The death death toll in Sunday’s building collapse at the Abu Naima Primary and Secondary School in Jos, the Plateau state capital, has risen to 10.
Twenty-four other pupils are said to be injured and admitted to the Plateau Specialist Hospital in Jos metropolis.
The casualty figure rose on Monday morning from an initial seven deaths reported by officials of the National Emergency Management Agency on Sunday night.
The North-central Zonal Coordinator of the National Emergency Management Agency, Mohammed Abudulsalam, said three of the injured pupils, rushed to hospital after the incident, later passed on.
That brought the number of deaths in the incident to 10.
The NEMA official however said rescue work was still ongoing.
A youth leader in the area, Abdullahi Yakubu, who assisted in the rescue operation, said it had been agreed that the remains of the victims be buried Monday morning.
A teacher at the school, Mohammed Sani, who was in class when the incident occurred but suffered minor injuries on his left leg, said about 38 pupils were in two classrooms in the collapsed building when the incident happened.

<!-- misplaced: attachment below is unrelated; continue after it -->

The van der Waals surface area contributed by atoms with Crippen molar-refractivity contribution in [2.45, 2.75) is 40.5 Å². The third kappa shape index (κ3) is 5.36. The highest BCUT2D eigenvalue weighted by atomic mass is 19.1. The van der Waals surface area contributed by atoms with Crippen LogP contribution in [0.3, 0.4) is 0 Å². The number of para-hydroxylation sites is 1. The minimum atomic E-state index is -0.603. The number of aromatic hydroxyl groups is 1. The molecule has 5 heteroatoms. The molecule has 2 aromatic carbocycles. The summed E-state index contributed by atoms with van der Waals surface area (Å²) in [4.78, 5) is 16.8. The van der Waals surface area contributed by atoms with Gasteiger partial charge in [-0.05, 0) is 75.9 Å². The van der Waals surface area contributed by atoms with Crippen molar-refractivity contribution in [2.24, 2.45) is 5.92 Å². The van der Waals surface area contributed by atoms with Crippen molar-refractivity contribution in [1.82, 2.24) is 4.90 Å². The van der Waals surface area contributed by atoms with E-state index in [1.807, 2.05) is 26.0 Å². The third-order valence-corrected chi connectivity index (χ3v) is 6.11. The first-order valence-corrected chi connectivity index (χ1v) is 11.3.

“The incident is devastating,” Mr. Sani said. “We had a total of about 50 pupils, but due to continuous rains yesterday (Sunday), most pupils were absent, but about 38 were present.
“Some were rescued unhurt. I personally rescued some. In the process, I got an injury on my left leg. But we thank God, we can say it is minor, considering the number of rescue persons alive. I appeal to all parents to take consolation in God.”
A parent, Musa Tijani, who lost his male child, Hamisu, in the incident, called on government to assist in rebuilding the school to enable pupils to continue their studies.
Mr. Tijani also said his neighbour’s son Idris Kabiru, died in the incident.
He explained that the school was being run as humanitarian service to the community.
“It’s free, the owner of the school built it to help coach our children in Islamic studies, but now that it has collapsed we do not know the fate of our children,” Mr. Tijani said. “I’m calling on government to help rebuild the school.”
PREMIUM TIMES learnt that the school, a two-storey, four-classroom complex, was built six years ago.
It collapsed at about 6:30pm local time Sunday just as the school was holding its evening classes.
Most of the affected pupils are believed to be between the ages of six and seven.
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